Once the evidence has been collected, it can be reviewed in the normal way via a document review platform. One serious issue to consider is confidentiality and data security. Like many people, external document reviewers are working from home. This means there is greater potential for information to be disclosed, whether maliciously or by accident. Depending on the sensitivity of the investigation, different approaches can be applied. If the investigation is extremely sensitive, then external document reviewers should not be used, and documents should be reviewed within the investigation team by external counsel or, if there is sufficient independence, by internal legal and compliance team members. If, due to the scale of the review or language issues, it is necessary to use external document reviewers, then technology-based controls should be used, such as print and download rights being restricted along with other forms of monitoring.
Once the evidence has been reviewed it is usually necessary to conduct interviews with witnesses. Companies and employees have become accustomed over recent months to using video conference software, but it is not ideal for conducting potentially sensitive interviews. There are a number of issues to consider, not least how documents can be shown to the interviewee. It will often not be appropriate to send potentially sensitive documents to an interviewee prior to an interview. Recent experience has shown that software used for depositions can be extremely useful for conducting interviews. The video and audio quality are generally high, and some platforms can be used to show documents and manipulate them, for example to highlight text or zoom into a specific area. The platforms can also often produce live transcripts. In addition, it is important to consider language issues in interviews where the interviewee does not speak English as a first language. Potential solutions to consider include, having a local interpreter with the interviewee (subject to relevant social distancing requirements) or including an interpreter on the video call. Unfortunately, neither of the solutions is ideal, but it is important that the interviewee is given the best opportunity to provide as clear an account as possible.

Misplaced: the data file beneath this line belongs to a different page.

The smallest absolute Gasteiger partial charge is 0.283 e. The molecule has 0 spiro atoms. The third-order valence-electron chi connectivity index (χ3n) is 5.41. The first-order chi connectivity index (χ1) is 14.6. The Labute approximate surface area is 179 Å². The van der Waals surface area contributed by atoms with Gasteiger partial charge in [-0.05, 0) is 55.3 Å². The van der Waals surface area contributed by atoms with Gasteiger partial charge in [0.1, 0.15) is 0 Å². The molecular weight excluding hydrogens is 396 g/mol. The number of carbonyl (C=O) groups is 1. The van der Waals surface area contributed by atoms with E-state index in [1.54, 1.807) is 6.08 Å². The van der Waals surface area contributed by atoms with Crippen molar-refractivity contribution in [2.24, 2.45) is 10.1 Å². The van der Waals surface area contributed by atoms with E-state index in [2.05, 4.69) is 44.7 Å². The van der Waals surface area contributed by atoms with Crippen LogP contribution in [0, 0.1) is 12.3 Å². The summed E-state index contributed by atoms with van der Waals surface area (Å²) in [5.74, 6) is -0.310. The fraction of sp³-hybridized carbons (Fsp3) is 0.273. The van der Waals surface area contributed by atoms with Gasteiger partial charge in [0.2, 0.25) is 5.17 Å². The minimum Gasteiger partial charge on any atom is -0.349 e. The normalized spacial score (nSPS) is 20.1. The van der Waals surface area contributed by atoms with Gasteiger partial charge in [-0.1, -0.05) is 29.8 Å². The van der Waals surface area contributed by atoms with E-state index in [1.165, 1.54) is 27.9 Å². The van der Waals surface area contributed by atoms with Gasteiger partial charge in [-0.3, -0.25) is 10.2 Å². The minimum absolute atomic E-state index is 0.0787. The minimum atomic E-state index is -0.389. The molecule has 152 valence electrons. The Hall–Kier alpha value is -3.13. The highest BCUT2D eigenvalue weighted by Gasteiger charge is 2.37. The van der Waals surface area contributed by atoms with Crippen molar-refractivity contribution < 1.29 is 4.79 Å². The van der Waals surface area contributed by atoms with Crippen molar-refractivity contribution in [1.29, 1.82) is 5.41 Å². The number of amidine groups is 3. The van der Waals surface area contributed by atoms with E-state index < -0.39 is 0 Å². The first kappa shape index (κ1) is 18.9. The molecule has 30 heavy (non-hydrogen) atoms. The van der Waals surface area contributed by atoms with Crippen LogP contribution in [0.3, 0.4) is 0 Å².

The Covid pandemic has given rise to two particular challenges in relation to completed investigations. Firstly, engagement with the government in some jurisdictions has undoubtedly become more challenging. Making often complex, fact-based presentations is particularly difficult when conducted remotely. Video presentations also naturally make it hard to assess whether points are being clearly understood and are not conducive to questions. In addition, Covid restrictions on workplace attendance have placed a significant strain on the ability of global enforcement agencies’ digital forensic teams to take receipt of, and process, physical production storage media, such as CDs or encrypted hard drives. Recent experience has shown the need to implement online alternatives, for example by way of secure FTP transfer, which are safe, quick and avoid the historic need for the delivery of physical storage media.
Finally, at the conclusion of an investigation, steps often need to be taken to remediate issues that have arisen. The pandemic has undoubtedly made it harder for compliance teams to visit overseas operations to implement new systems and controls, or to provide training. Whilst training can be conducted remotely, often it is necessary to use local partners to assist with the implementation of any required amended policies and procedures and the contingent systems and controls. Although this is not ideal, it is essential that companies do not hesitate to take robust action in circumstances where misconduct has been identified.
Whilst some of these Covid-related solutions will only be used in the short term, some – such as remote data collection and secure transfer of data to government agencies – are welcome developments, and are likely to become the norm in post-Covid investigations.